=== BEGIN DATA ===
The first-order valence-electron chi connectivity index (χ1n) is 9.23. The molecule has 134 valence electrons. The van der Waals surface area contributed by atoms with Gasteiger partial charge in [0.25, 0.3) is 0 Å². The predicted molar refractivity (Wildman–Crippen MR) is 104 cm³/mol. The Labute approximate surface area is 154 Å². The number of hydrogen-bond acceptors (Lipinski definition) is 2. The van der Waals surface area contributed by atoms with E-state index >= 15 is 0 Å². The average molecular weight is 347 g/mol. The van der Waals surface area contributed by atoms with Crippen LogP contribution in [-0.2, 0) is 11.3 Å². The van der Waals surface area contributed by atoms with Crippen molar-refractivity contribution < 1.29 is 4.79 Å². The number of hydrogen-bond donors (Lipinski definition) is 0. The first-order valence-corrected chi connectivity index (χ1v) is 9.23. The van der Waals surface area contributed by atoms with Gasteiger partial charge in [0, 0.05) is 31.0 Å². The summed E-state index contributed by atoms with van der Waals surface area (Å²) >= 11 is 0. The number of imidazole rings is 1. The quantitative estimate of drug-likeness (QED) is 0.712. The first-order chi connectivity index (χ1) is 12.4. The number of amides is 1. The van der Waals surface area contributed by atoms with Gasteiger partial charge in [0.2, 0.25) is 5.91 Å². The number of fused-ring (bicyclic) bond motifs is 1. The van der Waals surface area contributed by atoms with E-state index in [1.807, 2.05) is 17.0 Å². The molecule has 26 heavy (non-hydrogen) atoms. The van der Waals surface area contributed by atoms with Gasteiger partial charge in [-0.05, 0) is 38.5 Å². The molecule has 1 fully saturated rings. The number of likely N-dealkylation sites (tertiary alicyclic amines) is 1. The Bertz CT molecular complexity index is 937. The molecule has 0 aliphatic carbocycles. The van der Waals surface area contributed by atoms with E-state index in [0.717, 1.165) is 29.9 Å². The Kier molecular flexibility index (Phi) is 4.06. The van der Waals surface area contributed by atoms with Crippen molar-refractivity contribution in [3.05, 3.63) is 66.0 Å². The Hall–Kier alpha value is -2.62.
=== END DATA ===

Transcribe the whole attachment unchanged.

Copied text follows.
The first-order valence-electron chi connectivity index (χ1n) is 9.23. The molecule has 134 valence electrons. The van der Waals surface area contributed by atoms with Gasteiger partial charge in [0.25, 0.3) is 0 Å². The predicted molar refractivity (Wildman–Crippen MR) is 104 cm³/mol. The Labute approximate surface area is 154 Å². The number of hydrogen-bond acceptors (Lipinski definition) is 2. The van der Waals surface area contributed by atoms with E-state index >= 15 is 0 Å². The average molecular weight is 347 g/mol. The van der Waals surface area contributed by atoms with Crippen LogP contribution in [-0.2, 0) is 11.3 Å². The van der Waals surface area contributed by atoms with Crippen molar-refractivity contribution < 1.29 is 4.79 Å². The number of hydrogen-bond donors (Lipinski definition) is 0. The first-order valence-corrected chi connectivity index (χ1v) is 9.23. The van der Waals surface area contributed by atoms with Gasteiger partial charge in [0, 0.05) is 31.0 Å². The summed E-state index contributed by atoms with van der Waals surface area (Å²) >= 11 is 0. The number of imidazole rings is 1. The quantitative estimate of drug-likeness (QED) is 0.712. The first-order chi connectivity index (χ1) is 12.4. The number of amides is 1. The van der Waals surface area contributed by atoms with Gasteiger partial charge in [0.2, 0.25) is 5.91 Å². The number of fused-ring (bicyclic) bond motifs is 1. The van der Waals surface area contributed by atoms with E-state index in [1.807, 2.05) is 17.0 Å². The molecule has 26 heavy (non-hydrogen) atoms. The van der Waals surface area contributed by atoms with Gasteiger partial charge in [-0.05, 0) is 38.5 Å². The molecule has 1 fully saturated rings. The number of likely N-dealkylation sites (tertiary alicyclic amines) is 1. The Bertz CT molecular complexity index is 937. The molecule has 0 aliphatic carbocycles. The van der Waals surface area contributed by atoms with E-state index in [0.717, 1.165) is 29.9 Å². The Kier molecular flexibility index (Phi) is 4.06. The van der Waals surface area contributed by atoms with Crippen molar-refractivity contribution in [3.05, 3.63) is 66.0 Å². The Hall–Kier alpha value is -2.62.